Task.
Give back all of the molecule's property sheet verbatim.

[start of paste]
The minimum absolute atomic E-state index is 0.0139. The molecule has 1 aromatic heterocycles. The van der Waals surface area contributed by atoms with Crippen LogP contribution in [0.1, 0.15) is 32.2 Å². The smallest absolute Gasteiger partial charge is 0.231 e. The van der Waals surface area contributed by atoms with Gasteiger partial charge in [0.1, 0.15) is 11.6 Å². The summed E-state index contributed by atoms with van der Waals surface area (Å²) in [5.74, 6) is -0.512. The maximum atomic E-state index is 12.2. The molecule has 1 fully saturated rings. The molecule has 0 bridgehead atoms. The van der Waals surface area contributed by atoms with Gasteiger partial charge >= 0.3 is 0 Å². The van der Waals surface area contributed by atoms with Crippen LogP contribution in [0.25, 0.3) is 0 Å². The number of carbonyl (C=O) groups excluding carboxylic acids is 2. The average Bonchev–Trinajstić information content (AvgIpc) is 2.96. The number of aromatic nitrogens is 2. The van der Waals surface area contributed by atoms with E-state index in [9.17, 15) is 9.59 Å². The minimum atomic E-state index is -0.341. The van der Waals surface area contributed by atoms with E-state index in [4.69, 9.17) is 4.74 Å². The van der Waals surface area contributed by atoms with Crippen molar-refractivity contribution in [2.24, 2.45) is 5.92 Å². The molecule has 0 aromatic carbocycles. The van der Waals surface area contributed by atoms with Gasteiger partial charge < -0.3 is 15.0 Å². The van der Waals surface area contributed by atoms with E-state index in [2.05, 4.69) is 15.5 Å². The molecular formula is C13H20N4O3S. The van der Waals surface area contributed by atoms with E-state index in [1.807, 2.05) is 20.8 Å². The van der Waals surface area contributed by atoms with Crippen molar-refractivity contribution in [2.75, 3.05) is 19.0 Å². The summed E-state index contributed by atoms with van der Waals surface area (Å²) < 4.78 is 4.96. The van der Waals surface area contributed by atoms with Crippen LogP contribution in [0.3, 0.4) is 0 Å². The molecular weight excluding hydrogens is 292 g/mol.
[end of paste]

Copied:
The minimum absolute atomic E-state index is 0.0139. The molecule has 1 aromatic heterocycles. The van der Waals surface area contributed by atoms with Crippen LogP contribution in [0.1, 0.15) is 32.2 Å². The smallest absolute Gasteiger partial charge is 0.231 e. The van der Waals surface area contributed by atoms with Gasteiger partial charge in [0.1, 0.15) is 11.6 Å². The summed E-state index contributed by atoms with van der Waals surface area (Å²) in [5.74, 6) is -0.512. The maximum atomic E-state index is 12.2. The molecule has 1 fully saturated rings. The molecule has 0 bridgehead atoms. The van der Waals surface area contributed by atoms with Gasteiger partial charge >= 0.3 is 0 Å². The van der Waals surface area contributed by atoms with Crippen LogP contribution in [0.25, 0.3) is 0 Å². The number of carbonyl (C=O) groups excluding carboxylic acids is 2. The average Bonchev–Trinajstić information content (AvgIpc) is 2.96. The number of aromatic nitrogens is 2. The van der Waals surface area contributed by atoms with E-state index in [9.17, 15) is 9.59 Å². The minimum atomic E-state index is -0.341. The van der Waals surface area contributed by atoms with E-state index in [4.69, 9.17) is 4.74 Å². The van der Waals surface area contributed by atoms with Crippen molar-refractivity contribution in [2.24, 2.45) is 5.92 Å². The molecule has 0 aromatic carbocycles. The van der Waals surface area contributed by atoms with Gasteiger partial charge < -0.3 is 15.0 Å². The van der Waals surface area contributed by atoms with E-state index in [2.05, 4.69) is 15.5 Å². The molecular formula is C13H20N4O3S. The van der Waals surface area contributed by atoms with E-state index in [1.807, 2.05) is 20.8 Å². The van der Waals surface area contributed by atoms with Crippen molar-refractivity contribution in [2.75, 3.05) is 19.0 Å². The summed E-state index contributed by atoms with van der Waals surface area (Å²) < 4.78 is 4.96. The van der Waals surface area contributed by atoms with Crippen LogP contribution in [0.3, 0.4) is 0 Å². The molecular weight excluding hydrogens is 292 g/mol.